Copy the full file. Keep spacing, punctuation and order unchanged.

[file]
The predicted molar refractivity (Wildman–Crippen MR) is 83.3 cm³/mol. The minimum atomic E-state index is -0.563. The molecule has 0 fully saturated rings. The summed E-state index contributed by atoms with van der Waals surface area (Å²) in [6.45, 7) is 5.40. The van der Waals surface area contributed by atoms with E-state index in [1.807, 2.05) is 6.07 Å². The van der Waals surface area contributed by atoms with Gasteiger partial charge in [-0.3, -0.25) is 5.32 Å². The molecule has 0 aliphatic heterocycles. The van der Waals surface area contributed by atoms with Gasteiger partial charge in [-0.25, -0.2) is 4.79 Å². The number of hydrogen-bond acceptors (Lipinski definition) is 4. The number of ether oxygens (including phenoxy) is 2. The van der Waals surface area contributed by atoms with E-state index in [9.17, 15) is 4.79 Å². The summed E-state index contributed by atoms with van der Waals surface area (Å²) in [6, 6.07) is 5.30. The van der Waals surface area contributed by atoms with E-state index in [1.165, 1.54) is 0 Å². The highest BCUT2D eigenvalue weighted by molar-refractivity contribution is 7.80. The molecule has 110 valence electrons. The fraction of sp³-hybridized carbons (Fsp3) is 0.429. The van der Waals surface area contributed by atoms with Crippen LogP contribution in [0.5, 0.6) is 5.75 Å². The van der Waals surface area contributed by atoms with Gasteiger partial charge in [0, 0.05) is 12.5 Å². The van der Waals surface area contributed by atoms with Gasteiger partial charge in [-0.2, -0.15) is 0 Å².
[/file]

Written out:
The predicted molar refractivity (Wildman–Crippen MR) is 83.3 cm³/mol. The minimum atomic E-state index is -0.563. The molecule has 0 fully saturated rings. The summed E-state index contributed by atoms with van der Waals surface area (Å²) in [6.45, 7) is 5.40. The van der Waals surface area contributed by atoms with E-state index in [1.807, 2.05) is 6.07 Å². The van der Waals surface area contributed by atoms with Gasteiger partial charge in [-0.3, -0.25) is 5.32 Å². The molecule has 0 aliphatic heterocycles. The van der Waals surface area contributed by atoms with Gasteiger partial charge in [-0.25, -0.2) is 4.79 Å². The number of hydrogen-bond acceptors (Lipinski definition) is 4. The number of ether oxygens (including phenoxy) is 2. The van der Waals surface area contributed by atoms with E-state index in [9.17, 15) is 4.79 Å². The summed E-state index contributed by atoms with van der Waals surface area (Å²) in [6, 6.07) is 5.30. The van der Waals surface area contributed by atoms with E-state index in [1.165, 1.54) is 0 Å². The highest BCUT2D eigenvalue weighted by molar-refractivity contribution is 7.80. The molecule has 110 valence electrons. The fraction of sp³-hybridized carbons (Fsp3) is 0.429. The van der Waals surface area contributed by atoms with Crippen LogP contribution in [0.5, 0.6) is 5.75 Å². The van der Waals surface area contributed by atoms with Gasteiger partial charge in [0, 0.05) is 12.5 Å². The van der Waals surface area contributed by atoms with Gasteiger partial charge in [-0.2, -0.15) is 0 Å².